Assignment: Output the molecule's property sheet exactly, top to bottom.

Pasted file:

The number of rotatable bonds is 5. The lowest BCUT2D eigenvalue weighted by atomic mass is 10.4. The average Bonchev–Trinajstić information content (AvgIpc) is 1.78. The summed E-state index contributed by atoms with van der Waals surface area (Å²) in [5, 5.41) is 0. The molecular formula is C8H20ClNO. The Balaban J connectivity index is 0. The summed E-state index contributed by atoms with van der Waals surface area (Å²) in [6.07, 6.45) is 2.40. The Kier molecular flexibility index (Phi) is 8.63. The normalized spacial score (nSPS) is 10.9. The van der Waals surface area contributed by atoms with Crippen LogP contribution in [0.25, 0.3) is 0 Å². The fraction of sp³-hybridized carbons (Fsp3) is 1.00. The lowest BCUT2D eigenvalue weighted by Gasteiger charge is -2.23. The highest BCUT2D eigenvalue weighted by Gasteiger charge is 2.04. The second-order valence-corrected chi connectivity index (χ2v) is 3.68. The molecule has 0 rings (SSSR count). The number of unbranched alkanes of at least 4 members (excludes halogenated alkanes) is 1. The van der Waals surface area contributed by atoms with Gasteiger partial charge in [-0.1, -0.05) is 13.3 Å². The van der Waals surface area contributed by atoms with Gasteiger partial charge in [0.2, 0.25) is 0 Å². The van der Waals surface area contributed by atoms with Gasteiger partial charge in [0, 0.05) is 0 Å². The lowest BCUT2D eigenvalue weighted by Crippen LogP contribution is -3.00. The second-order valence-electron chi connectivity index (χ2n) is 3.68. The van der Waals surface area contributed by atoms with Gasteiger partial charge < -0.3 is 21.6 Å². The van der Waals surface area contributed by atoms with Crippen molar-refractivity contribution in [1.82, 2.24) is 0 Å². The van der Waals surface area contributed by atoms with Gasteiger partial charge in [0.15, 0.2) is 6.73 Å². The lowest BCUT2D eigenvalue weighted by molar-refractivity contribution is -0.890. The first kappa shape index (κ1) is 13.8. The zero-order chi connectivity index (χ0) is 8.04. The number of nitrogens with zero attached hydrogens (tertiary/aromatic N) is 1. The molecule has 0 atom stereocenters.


The number of rotatable bonds is 5. The lowest BCUT2D eigenvalue weighted by atomic mass is 10.4. The average Bonchev–Trinajstić information content (AvgIpc) is 1.78. The summed E-state index contributed by atoms with van der Waals surface area (Å²) in [5, 5.41) is 0. The molecular formula is C8H20ClNO. The Balaban J connectivity index is 0. The summed E-state index contributed by atoms with van der Waals surface area (Å²) in [6.07, 6.45) is 2.40. The Kier molecular flexibility index (Phi) is 8.63. The normalized spacial score (nSPS) is 10.9. The van der Waals surface area contributed by atoms with Crippen LogP contribution in [0.25, 0.3) is 0 Å². The fraction of sp³-hybridized carbons (Fsp3) is 1.00. The lowest BCUT2D eigenvalue weighted by Gasteiger charge is -2.23. The highest BCUT2D eigenvalue weighted by Gasteiger charge is 2.04. The second-order valence-corrected chi connectivity index (χ2v) is 3.68. The molecule has 0 rings (SSSR count). The number of unbranched alkanes of at least 4 members (excludes halogenated alkanes) is 1. The van der Waals surface area contributed by atoms with Gasteiger partial charge in [-0.1, -0.05) is 13.3 Å². The van der Waals surface area contributed by atoms with Gasteiger partial charge in [0.2, 0.25) is 0 Å². The van der Waals surface area contributed by atoms with Gasteiger partial charge in [0, 0.05) is 0 Å². The lowest BCUT2D eigenvalue weighted by Crippen LogP contribution is -3.00. The second-order valence-electron chi connectivity index (χ2n) is 3.68. The van der Waals surface area contributed by atoms with Gasteiger partial charge < -0.3 is 21.6 Å². The van der Waals surface area contributed by atoms with Crippen molar-refractivity contribution in [1.82, 2.24) is 0 Å². The van der Waals surface area contributed by atoms with Gasteiger partial charge in [0.15, 0.2) is 6.73 Å². The lowest BCUT2D eigenvalue weighted by molar-refractivity contribution is -0.890. The first kappa shape index (κ1) is 13.8. The zero-order chi connectivity index (χ0) is 8.04. The number of nitrogens with zero attached hydrogens (tertiary/aromatic N) is 1. The molecule has 0 atom stereocenters.